Our toxic environment

One of the lesser-known minerals that can have a negative impact on our health is Beryllium.

Australian residents not employed in the manufacturing or mining industries represented in Table 1. have a low chance of beryllium exposure. The main source of beryllium contamination for the wider public comes from coal-fired power stations and from the burning of fossil fuels in general. Residing in close proximity to industries that mine, refine, grind or process beryllium may also be an issue as the microscopic particles (1 micron or smaller) can escape in the exhaust fumes from some beryllium-based industries. Particulate matter has been found in the air up to about 1 kilometer away from the factory. The dust is so fine that it can remain in the air for up to 10 days at a time. (3)
Another source of beryllium is dust from coal ash which has been dumped in landfill. In some housing development sites in Australia, coal ash (called fly ash) has been used to stabilise soft soils on residential blocks of land. Other potential sources of exposure are outlined in Table 1. below.

Routes of Exposure

The principal route of exposure is via breathing in airborne particles. Industries that mine, refine or process beryllium produce very fine dust of micron or submicron particle size. For some people, with chronic exposure, these minute particles can lodge within the lung walls and remain there undetected causing slow but severe damage, sometimes not detected until up to two decades later when symptoms begin to develop.

Beryllium is present in about 5% of drinking water tested, and it is also present in food in an insoluble, naturally occurring form at around 22.5 mg per kg. When ingested in this insoluble form, it appears to be harmless.

Dermal exposure is very unlikely in the general population but may occur due to certain precautions not being taken. These include inadequate handling of hazardous waste, poor cleaning of contaminated surfaces, and insufficient personal protective equipment, especially gloves. This is particularly important when soluble forms of beryllium are used.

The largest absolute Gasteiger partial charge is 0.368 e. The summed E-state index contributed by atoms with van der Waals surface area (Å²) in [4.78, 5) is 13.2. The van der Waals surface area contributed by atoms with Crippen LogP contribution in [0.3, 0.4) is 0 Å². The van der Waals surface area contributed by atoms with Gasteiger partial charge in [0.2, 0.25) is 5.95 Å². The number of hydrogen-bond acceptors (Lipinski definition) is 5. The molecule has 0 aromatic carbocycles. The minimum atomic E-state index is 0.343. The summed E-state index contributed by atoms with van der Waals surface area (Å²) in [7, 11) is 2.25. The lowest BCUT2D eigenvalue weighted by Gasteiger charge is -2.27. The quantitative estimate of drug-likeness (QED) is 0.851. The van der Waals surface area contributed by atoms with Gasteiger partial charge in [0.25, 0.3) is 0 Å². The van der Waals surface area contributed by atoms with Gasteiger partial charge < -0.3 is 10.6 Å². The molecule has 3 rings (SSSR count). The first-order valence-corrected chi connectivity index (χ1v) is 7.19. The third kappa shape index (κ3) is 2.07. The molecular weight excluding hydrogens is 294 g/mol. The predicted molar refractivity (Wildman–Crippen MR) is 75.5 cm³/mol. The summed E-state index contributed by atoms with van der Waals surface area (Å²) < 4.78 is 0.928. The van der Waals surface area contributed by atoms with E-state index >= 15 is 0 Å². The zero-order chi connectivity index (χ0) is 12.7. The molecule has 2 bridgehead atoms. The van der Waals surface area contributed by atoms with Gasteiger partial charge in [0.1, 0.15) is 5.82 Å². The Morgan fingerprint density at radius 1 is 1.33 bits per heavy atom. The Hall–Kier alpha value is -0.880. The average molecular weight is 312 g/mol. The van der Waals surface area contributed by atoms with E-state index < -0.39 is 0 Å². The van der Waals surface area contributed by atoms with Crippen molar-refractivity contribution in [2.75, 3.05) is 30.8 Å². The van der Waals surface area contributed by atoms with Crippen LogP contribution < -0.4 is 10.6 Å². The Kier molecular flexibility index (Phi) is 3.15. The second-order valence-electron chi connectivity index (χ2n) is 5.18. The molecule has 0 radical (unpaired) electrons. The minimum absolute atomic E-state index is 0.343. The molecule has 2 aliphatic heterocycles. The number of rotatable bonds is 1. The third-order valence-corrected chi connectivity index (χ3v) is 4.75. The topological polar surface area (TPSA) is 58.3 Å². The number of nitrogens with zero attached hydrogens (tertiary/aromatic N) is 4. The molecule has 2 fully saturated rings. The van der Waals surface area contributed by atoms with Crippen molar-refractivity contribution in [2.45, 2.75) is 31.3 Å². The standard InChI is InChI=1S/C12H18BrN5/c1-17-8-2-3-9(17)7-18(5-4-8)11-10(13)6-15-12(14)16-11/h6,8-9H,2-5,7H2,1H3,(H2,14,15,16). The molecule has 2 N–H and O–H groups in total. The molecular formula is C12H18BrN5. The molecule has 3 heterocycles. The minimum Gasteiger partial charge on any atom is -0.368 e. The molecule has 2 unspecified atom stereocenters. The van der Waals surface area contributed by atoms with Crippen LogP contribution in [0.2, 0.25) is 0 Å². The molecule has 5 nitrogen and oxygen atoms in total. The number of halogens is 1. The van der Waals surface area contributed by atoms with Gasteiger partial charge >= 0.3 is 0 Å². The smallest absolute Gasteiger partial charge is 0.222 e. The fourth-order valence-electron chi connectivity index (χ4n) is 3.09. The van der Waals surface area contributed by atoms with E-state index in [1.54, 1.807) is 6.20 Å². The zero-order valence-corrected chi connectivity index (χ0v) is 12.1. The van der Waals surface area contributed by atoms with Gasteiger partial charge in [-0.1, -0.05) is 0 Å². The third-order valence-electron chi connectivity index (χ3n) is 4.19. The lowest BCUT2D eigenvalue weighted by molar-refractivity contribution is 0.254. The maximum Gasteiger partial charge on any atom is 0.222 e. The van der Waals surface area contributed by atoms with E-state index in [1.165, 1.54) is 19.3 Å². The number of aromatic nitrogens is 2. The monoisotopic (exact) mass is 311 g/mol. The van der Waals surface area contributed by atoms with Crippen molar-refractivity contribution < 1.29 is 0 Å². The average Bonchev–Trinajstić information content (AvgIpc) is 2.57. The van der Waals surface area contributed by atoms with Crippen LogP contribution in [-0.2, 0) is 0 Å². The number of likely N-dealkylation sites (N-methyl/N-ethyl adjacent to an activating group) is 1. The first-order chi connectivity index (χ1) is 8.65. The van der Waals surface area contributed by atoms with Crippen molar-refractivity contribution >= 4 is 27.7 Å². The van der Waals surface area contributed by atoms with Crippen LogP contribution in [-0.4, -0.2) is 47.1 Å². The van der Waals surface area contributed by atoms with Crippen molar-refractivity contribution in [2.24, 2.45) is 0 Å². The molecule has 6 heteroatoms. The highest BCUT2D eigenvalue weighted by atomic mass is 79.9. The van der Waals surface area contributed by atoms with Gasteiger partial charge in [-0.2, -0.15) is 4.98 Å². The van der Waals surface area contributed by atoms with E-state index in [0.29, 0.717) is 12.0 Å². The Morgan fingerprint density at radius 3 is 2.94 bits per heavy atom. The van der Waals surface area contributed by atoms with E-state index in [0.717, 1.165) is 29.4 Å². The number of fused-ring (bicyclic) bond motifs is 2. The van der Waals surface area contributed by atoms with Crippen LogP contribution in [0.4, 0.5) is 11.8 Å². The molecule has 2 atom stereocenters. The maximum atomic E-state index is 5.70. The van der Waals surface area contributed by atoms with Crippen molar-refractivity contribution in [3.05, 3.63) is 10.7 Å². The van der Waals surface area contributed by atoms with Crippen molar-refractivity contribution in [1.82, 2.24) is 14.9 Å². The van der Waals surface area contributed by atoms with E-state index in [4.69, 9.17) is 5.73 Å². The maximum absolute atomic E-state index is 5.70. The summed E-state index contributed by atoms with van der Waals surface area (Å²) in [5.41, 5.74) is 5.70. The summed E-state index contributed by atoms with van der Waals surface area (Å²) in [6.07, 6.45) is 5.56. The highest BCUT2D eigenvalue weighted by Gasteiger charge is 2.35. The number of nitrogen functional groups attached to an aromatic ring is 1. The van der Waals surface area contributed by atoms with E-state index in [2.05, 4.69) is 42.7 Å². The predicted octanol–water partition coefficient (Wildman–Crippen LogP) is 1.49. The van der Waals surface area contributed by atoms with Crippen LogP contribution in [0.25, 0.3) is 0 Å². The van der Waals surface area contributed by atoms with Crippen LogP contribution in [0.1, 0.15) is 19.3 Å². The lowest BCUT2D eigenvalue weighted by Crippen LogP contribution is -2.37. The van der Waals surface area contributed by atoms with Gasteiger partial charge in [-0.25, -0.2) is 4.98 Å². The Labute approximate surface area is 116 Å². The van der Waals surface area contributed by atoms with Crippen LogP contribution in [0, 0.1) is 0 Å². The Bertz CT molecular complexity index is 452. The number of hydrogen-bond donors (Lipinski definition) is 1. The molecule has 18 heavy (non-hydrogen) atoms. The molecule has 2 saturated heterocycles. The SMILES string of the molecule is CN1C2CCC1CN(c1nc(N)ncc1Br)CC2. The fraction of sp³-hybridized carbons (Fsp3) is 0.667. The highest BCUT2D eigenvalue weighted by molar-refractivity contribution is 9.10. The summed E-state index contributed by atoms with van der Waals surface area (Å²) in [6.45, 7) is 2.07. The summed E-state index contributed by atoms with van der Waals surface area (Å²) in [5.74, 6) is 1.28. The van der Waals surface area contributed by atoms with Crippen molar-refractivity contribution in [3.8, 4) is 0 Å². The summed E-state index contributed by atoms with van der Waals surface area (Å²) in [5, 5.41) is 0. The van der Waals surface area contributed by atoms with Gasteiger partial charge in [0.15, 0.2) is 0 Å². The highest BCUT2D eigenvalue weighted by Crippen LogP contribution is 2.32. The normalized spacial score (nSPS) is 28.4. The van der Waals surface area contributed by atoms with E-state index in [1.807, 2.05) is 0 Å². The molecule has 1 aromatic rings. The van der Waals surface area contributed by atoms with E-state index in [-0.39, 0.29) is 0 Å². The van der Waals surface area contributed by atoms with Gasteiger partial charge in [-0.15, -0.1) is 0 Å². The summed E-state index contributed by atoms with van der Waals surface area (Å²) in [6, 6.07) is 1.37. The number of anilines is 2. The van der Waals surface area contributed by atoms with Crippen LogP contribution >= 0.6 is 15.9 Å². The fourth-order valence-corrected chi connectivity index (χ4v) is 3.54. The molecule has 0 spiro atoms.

Immunological Changes

Antigen-Specific Effects

When beryllium binds to glutamic-acid at position E-69, it creates an antigen which the body interprets as foreign and in response, marshals specific inflammatory defenses. In Chronic Beryllium Disease (CBD) these specific immunological changes are characterised  by the production and proliferation of immune cells IFN-γ, TNF-α and RANTES, but not GM-CSF, IL-4, IL-6, IL-8, IL-10 and IL-12. Researchers have noted a positive correlation between levels of beryllium-specific T cells in the blood and levels of alveolar inflammation.(4,5) 

Non-specific Inflammation Effects

Beryllium may also induce general changes in lung permeability and the production of pro-inflammatory cytokines such as IL-1, IL-12, and IL-18, tumour necrosis factor (TNF), interferon gamma (IFN-gamma), and granulocyte-macrophage colony stimulating factor. Together these create the ideal inflammatory conditions for forming and maintaining granulomas and as the disease advances, the granulomas self organise forming small, fibrous nodes which progressively impair pulmonary function.  (6,7)

Theoretical Model of Beryllium Disease 

Due to the persistent presence of beryllium, the CBD lung granuloma is perpetually endocytosed by granuloma macrophages. In turn, these apoptotic macrophages are then broken down by unaffected granuloma macrophages. As the apoptotic bodies are disassembled, beryllium is released, activating beryllium-specific CD4+ T cells. These T cells proliferate and release pro-inflammatory cytokines which maintain chronic inflammation by promoting the entry of mononuclear phagocytes and beryllium-specific CD4+ T effector memory cells out of the blood and into the granuloma.